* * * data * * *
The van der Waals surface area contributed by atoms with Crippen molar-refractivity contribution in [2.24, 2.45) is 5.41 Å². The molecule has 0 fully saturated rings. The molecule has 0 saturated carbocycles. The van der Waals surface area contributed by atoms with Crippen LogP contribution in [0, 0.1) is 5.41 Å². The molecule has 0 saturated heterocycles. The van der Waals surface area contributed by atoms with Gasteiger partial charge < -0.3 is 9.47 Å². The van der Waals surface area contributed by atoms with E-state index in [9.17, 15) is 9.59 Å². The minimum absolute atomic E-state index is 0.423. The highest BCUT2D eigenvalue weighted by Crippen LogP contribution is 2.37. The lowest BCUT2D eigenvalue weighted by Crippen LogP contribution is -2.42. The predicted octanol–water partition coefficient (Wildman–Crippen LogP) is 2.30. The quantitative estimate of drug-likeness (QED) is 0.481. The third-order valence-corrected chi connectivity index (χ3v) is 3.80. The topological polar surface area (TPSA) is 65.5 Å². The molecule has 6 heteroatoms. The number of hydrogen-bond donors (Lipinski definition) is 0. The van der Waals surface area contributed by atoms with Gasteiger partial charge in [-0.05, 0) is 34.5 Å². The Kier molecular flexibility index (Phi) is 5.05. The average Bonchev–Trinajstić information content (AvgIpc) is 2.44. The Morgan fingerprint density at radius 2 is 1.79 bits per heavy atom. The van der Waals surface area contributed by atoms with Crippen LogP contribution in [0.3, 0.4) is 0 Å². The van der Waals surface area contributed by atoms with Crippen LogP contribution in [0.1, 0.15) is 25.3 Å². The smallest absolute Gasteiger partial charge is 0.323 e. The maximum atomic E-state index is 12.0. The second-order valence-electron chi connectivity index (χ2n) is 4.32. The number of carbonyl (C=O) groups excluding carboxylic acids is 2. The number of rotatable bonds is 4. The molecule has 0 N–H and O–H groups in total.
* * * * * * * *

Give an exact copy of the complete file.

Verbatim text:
The van der Waals surface area contributed by atoms with Crippen molar-refractivity contribution in [2.24, 2.45) is 5.41 Å². The molecule has 0 fully saturated rings. The molecule has 0 saturated carbocycles. The van der Waals surface area contributed by atoms with Crippen LogP contribution in [0, 0.1) is 5.41 Å². The molecule has 0 saturated heterocycles. The van der Waals surface area contributed by atoms with Gasteiger partial charge < -0.3 is 9.47 Å². The van der Waals surface area contributed by atoms with E-state index in [9.17, 15) is 9.59 Å². The minimum absolute atomic E-state index is 0.423. The highest BCUT2D eigenvalue weighted by Crippen LogP contribution is 2.37. The lowest BCUT2D eigenvalue weighted by Crippen LogP contribution is -2.42. The predicted octanol–water partition coefficient (Wildman–Crippen LogP) is 2.30. The quantitative estimate of drug-likeness (QED) is 0.481. The third-order valence-corrected chi connectivity index (χ3v) is 3.80. The topological polar surface area (TPSA) is 65.5 Å². The molecule has 6 heteroatoms. The number of hydrogen-bond donors (Lipinski definition) is 0. The van der Waals surface area contributed by atoms with Gasteiger partial charge in [-0.05, 0) is 34.5 Å². The Kier molecular flexibility index (Phi) is 5.05. The average Bonchev–Trinajstić information content (AvgIpc) is 2.44. The Morgan fingerprint density at radius 2 is 1.79 bits per heavy atom. The van der Waals surface area contributed by atoms with Crippen LogP contribution in [0.3, 0.4) is 0 Å². The van der Waals surface area contributed by atoms with Crippen LogP contribution in [0.1, 0.15) is 25.3 Å². The smallest absolute Gasteiger partial charge is 0.323 e. The maximum atomic E-state index is 12.0. The second-order valence-electron chi connectivity index (χ2n) is 4.32. The number of carbonyl (C=O) groups excluding carboxylic acids is 2. The number of rotatable bonds is 4. The molecule has 0 N–H and O–H groups in total.